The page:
“We only have a couple of shots of getting the truth out there,” Geeslin said. “We live in a world of propaganda that is repeated and the truth seldom is repeated. I want the people of Henderson County to understand that we can pass a budget this year with no tax increases, but there will be consequences and I don’t want them to think the Road and Bridge operations are just becoming lazy and just don’t want to do anything. I want them to understand that if we can’t respond and the fix the roads the way they are accustomed to seeing them fixed, it isn’t because our desire isn’t there. It is because the funds aren’t there.”

Commissioners have already started meeting to discuss next year’s budget, which figures to be just as difficult.

Atheist files lawsuit against County Judge

Patrick Greene
Patrick Greene

San Antonio atheist Patrick Greene filed a lawsuit against Henderson County Judge Richard Sanders today related to the annual nativity scene on the courthouse square.

The lawsuit was filed in San Antonio, because Greene said he does not believe he can get a fair trial in Henderson County.

In the lawsuit, Greene claims Sanders, “abused his position as judicial head of Henderson County, by giving official governmental permission to private citizens to display this Christian Nativity scene. This also violated Article 1, Section 6 of the Texas Constitution; ‘No human authority ought, in any case whatever, to control or interfere with the rights of conscience in matters of religion, and no preference shall ever be given by lay to any religious society or mode of worship.’”

Sanders declined to comment on the lawsuit this afternoon, which is standard procedure when the county is facing litigation.

Earlier in December, Greene filed, and then quickly dropped, a lawsuit against the City of Athens because of the nativity scene. Greene dropped the lawsuit after Texas Attorney General Greg Abbott asked the Bexar County District Clerk for a copy.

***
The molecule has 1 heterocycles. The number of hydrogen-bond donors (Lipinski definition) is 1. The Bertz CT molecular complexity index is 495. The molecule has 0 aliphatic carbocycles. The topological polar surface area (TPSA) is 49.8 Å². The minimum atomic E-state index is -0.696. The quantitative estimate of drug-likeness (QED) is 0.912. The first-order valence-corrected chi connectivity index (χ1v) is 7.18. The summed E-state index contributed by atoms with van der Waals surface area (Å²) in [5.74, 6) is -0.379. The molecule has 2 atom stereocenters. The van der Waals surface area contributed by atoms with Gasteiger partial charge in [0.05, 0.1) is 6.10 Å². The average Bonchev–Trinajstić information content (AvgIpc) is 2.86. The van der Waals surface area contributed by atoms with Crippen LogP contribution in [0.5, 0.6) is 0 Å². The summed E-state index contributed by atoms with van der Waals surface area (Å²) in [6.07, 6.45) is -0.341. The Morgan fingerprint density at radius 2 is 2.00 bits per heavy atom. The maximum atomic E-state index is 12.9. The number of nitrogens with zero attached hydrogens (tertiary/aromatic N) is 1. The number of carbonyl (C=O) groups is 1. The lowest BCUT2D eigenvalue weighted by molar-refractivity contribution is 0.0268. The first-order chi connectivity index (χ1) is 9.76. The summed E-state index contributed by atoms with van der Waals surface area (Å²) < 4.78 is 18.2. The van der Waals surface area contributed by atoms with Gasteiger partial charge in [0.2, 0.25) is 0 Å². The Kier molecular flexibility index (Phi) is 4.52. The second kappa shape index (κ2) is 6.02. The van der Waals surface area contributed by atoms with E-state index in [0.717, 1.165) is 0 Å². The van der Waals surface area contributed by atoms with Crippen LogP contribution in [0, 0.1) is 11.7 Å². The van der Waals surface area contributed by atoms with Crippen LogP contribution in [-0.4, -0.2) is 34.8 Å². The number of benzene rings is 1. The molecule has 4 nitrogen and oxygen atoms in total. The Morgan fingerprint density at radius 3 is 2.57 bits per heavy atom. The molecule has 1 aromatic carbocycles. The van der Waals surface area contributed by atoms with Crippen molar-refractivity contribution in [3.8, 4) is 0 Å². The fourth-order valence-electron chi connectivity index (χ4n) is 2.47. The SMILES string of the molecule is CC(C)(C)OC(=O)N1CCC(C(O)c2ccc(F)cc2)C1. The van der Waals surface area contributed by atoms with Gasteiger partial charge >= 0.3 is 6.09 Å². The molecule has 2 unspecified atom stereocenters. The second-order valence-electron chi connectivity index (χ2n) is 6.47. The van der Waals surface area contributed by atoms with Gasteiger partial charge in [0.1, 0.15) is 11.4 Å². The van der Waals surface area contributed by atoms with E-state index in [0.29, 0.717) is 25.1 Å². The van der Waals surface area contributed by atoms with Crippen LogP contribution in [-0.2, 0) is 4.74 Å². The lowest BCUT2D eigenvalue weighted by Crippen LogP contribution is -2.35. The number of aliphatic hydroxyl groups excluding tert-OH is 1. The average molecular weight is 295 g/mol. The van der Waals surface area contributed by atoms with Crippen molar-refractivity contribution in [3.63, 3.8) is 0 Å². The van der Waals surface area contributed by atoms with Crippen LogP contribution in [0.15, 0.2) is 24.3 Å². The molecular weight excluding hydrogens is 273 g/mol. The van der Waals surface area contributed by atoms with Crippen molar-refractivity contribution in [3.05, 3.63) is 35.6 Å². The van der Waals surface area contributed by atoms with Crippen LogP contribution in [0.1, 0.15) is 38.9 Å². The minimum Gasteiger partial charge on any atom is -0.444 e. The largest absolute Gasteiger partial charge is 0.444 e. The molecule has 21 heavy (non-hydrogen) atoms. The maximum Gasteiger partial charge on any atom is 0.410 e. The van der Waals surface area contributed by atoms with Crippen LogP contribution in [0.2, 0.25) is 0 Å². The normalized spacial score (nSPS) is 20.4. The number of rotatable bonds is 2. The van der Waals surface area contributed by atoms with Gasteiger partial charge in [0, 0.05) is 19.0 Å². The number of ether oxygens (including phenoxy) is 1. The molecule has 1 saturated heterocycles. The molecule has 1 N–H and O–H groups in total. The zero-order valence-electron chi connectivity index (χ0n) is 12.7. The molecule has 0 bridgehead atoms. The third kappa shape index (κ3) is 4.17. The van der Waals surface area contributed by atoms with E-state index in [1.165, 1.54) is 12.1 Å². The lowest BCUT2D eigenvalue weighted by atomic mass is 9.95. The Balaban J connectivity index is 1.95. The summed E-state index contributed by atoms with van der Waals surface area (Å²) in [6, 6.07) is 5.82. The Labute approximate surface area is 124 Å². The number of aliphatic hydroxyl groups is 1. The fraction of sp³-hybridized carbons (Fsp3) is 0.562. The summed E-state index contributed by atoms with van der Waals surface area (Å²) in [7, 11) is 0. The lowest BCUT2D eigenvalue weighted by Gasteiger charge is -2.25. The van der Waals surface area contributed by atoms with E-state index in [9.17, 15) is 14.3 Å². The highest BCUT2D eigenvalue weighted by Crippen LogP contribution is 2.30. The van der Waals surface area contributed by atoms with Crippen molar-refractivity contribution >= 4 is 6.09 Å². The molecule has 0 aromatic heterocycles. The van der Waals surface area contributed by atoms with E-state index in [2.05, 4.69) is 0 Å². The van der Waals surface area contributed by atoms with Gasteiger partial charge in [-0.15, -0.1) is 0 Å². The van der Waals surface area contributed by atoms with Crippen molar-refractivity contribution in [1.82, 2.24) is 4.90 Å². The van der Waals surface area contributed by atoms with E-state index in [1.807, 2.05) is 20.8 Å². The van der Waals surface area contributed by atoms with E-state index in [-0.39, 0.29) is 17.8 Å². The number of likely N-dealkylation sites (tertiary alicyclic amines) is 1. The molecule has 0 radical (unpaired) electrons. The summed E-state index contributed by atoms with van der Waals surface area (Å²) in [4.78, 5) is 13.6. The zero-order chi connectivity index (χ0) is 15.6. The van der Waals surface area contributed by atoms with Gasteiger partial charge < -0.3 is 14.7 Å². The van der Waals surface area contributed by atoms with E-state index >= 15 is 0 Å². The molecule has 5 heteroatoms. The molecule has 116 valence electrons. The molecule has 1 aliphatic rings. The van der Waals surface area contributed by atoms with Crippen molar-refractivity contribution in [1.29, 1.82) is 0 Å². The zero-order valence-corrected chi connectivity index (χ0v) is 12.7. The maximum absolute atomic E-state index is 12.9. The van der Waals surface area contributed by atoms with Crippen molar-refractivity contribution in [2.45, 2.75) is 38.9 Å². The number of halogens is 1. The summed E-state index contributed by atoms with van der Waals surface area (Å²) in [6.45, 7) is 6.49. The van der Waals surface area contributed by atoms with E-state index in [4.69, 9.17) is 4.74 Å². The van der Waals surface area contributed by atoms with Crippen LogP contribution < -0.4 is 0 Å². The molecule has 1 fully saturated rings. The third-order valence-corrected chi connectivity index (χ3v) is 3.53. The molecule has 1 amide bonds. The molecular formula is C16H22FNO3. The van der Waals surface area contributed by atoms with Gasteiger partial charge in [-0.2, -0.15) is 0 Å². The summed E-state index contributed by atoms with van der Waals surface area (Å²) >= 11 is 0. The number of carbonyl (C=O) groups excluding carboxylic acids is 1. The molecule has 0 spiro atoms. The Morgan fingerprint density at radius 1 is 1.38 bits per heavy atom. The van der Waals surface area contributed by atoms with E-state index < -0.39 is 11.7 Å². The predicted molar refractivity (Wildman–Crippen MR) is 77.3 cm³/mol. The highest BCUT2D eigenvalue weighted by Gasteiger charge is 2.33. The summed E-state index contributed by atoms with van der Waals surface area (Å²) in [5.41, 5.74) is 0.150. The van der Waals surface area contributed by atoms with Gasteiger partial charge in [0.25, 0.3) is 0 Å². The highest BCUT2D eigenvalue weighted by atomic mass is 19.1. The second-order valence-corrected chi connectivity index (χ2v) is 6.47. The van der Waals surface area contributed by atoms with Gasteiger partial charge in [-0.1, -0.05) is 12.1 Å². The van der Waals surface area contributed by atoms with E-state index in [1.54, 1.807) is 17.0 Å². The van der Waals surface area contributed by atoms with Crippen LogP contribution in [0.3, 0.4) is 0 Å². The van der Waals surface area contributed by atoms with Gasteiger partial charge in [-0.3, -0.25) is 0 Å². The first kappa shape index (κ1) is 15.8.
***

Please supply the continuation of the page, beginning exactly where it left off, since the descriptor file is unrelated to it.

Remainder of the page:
Greene also said he was afraid of Christian violence.

“After giving it thorough thought, I have decided that this matter of stopping Christians who are trying to make bedfellows out of church and state, is too important to let go,” he said in an email.

Greene changed the defendant in the lawsuit for strategic reasons, saying he did not think he could actually prove any money from the city actually went to support the nativity scene.

“I decided to go back to the beginning, because it was Judge Sanders himself who authorized the nativity scene to be placed on government property,” Greene said.

The furor over the nativity scene on the Henderson County Courthouse lawn began in December 2011, when the Wisconsin-based atheist group Freedom From Religion Foundation demanded its removal. The uproar from that — which eventually reached national proportions — had died down by the time Greene became involved.

He became interested in Henderson County in February 2012 after watching video of a Christian rally held on the courthouse square. He sent a letter to Commissioners’ Court threatening a lawsuit if the nativity scene was not moved to private property.

The story then took its oddest twist when Greene changed his mind about the lawsuit for health reasons because he believed he was going blind.

A group from Henderson County, led by Sand Springs Baptist Church, collected $400 and sent it to the struggling Greene and his wife to help with expenses.

Greene responded by flirting with converting to Christianity, although he reverted back to being an atheist fairly quickly. Still, the atheist-helped-by-Christians story went viral, and for the second time in less than a year, Henderson County was the subject of national attention.

With the lawsuit being filed today, Greene has come full circle, back to his original position against his original foe.